Crime Emergency Response Team


India saw its first cybercrime conviction in 2013. It all began after a complaint was filed by Sony India Private Ltd, which runs a website called, targeting Non-Resident Indians. The website enables NRIs to send Sony products to their friends and relatives in India after they pay for it online.
The company undertakes to deliver the products to the concerned recipients. In May 2002, according to the cybercrime case study, someone logged onto the website under the identity of Barbara Campa and ordered a Sony Colour Television set and a cordless headphone. She gave her credit card number for payment and requested the products to be delivered to Arif Azim in Noida. The payment was duly cleared by the credit card agency, and the transaction was processed. After following the relevant procedures of due diligence and checking, the company delivered the items to Arif Azim.
At the time of delivery, the company took digital photographs showing the delivery being accepted by Arif Azim. The transaction closed at that, but after one and a half months the credit card agency informed the company that this was an unauthorized transaction as the real owner had denied having made the purchase.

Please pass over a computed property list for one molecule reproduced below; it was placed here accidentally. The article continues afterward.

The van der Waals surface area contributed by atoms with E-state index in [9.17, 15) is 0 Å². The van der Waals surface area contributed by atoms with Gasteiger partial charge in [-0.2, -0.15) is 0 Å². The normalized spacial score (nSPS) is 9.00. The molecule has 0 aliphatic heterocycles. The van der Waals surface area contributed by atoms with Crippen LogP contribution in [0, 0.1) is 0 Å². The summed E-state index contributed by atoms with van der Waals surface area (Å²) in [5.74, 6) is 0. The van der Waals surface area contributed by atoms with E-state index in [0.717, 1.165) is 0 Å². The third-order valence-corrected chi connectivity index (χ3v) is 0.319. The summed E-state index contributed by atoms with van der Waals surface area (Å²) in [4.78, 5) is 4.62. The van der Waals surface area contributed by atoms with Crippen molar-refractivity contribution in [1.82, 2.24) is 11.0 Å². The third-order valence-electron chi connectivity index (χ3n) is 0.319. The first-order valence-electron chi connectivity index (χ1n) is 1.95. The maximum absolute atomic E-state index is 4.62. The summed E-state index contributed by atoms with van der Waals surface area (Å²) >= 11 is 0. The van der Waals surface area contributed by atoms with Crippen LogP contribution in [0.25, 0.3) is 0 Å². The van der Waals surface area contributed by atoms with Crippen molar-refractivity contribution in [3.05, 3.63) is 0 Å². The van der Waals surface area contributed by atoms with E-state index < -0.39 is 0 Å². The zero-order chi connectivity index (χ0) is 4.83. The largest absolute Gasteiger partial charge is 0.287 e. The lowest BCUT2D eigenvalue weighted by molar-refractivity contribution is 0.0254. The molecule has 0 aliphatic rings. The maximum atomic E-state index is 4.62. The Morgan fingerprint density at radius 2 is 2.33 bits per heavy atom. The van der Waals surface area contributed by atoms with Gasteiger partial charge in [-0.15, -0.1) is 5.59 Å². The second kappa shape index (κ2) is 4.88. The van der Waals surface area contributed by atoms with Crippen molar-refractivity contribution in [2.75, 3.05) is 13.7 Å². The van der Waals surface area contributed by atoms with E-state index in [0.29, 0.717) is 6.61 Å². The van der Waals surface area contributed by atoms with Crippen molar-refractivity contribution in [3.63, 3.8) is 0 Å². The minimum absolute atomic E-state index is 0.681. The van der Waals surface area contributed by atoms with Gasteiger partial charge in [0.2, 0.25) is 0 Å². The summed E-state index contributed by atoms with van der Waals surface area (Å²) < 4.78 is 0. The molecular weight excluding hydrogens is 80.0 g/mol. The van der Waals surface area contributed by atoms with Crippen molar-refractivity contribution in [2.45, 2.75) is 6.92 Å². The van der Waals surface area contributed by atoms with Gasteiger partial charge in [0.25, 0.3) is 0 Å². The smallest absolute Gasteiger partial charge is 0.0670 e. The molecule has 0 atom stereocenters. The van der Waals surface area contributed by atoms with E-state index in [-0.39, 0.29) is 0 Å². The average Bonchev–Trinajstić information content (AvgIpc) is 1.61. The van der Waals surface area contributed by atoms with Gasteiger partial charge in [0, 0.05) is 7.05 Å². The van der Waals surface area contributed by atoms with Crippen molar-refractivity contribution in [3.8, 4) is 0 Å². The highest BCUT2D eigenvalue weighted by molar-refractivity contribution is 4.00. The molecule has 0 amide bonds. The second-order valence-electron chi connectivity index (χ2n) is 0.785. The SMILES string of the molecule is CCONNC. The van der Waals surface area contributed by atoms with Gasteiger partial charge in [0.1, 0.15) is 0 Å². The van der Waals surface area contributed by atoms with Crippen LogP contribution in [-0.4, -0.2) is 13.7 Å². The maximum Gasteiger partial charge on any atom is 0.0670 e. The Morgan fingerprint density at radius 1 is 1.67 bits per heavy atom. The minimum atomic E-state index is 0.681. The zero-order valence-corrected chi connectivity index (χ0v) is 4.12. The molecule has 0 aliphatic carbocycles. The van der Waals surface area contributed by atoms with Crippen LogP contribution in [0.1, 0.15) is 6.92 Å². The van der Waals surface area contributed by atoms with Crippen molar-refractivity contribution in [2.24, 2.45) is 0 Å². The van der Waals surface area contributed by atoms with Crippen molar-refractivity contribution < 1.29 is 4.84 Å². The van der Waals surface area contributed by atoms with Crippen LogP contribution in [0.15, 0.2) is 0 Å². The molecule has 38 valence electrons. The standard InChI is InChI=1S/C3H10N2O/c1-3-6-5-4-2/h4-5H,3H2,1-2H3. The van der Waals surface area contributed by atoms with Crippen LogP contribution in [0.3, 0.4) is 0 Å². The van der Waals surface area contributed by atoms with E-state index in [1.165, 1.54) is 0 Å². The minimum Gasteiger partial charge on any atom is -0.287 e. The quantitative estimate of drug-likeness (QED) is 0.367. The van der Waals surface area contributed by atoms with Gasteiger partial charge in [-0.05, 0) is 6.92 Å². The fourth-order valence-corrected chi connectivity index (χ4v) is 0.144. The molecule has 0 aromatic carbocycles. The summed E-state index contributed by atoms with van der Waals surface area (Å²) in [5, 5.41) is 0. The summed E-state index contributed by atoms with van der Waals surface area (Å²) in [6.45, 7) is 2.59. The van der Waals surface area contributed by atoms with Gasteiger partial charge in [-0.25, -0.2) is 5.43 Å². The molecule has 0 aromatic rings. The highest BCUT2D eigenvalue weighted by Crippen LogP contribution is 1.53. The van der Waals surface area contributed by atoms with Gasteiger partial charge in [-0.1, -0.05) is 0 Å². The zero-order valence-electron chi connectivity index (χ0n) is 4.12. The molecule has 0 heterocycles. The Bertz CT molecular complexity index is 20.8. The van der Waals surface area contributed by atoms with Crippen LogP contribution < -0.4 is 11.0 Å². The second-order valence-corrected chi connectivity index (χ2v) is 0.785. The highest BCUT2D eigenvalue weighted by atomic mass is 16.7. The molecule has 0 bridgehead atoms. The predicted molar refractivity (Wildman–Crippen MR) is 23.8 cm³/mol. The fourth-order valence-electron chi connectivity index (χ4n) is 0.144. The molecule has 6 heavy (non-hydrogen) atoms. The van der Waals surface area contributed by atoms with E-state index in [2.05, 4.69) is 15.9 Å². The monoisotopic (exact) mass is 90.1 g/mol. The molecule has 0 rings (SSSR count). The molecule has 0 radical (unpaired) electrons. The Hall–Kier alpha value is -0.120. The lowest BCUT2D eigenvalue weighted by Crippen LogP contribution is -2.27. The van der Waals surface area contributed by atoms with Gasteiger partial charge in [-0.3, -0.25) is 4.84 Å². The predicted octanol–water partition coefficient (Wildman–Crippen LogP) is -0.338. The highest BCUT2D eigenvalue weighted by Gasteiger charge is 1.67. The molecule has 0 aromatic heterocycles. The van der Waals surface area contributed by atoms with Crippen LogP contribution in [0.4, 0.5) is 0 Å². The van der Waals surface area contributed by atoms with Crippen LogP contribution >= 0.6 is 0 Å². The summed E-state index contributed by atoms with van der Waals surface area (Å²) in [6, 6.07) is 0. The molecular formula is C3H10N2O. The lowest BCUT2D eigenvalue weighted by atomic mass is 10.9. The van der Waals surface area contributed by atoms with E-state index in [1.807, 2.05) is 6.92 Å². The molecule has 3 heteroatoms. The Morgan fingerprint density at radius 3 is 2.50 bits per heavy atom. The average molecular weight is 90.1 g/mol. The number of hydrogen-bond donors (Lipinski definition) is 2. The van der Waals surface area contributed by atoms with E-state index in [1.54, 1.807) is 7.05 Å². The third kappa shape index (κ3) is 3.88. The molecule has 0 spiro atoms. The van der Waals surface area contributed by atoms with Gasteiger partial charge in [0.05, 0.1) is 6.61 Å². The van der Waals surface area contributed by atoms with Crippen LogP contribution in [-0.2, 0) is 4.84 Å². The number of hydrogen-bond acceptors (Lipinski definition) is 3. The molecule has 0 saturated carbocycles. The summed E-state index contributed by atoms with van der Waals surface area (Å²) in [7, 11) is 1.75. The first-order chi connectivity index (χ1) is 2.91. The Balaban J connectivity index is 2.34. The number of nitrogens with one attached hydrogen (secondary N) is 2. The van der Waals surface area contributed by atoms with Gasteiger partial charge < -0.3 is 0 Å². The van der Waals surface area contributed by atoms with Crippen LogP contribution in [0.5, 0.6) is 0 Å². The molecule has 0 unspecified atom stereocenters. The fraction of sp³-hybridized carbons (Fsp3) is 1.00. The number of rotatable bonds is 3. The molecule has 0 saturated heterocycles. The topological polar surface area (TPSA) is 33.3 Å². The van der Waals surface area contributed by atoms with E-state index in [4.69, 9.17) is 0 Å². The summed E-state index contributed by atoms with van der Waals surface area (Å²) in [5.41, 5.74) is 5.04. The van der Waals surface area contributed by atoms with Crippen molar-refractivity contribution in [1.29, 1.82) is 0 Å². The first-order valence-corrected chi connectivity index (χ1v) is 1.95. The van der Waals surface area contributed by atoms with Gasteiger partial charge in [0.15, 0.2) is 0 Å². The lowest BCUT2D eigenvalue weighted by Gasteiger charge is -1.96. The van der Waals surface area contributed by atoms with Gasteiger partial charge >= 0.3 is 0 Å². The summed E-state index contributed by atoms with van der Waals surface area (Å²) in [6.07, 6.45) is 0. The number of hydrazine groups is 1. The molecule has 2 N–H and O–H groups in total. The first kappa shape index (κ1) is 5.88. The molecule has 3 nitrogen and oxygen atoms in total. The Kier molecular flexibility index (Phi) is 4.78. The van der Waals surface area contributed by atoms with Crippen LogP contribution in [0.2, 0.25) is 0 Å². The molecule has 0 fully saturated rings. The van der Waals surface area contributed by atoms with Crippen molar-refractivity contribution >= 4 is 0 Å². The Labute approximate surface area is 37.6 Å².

The company lodged a complaint about online cheating at the Central Bureau of Investigation which registered a case under Section 418, 419 and 420 of the Indian Penal Code. The matter was investigated, and Arif Azim was arrested. Investigations revealed that Arif Azim while working at a call centre in Noida gained access to the credit card number of an American national which he misused on the company’s site.
The CBI recovered the colour television and the cordless headphone, in this one of a kind cyber fraud case. In this matter, the CBI had evidence to prove their case, and so the accused admitted his guilt. The court convicted Arif Azim under Section 418, 419 and 420 of the Indian Penal Code – this being the first time that cybercrime has been convicted.
The court, however, felt that as the accused was a young boy of 24 years and a first-time convict, a lenient view needed to be taken. The court, therefore, released the accused on probation for one year. The judgment is of immense significance for the entire nation. Besides being the first conviction in a cybercrime matter, it has shown that the Indian Penal Code can be effectively applied to certain categories of cyber crimes which are not covered under the Information Technology Act 2000. Secondly, a judgment of this sort sends out a clear message to all that the law cannot be taken for a ride.

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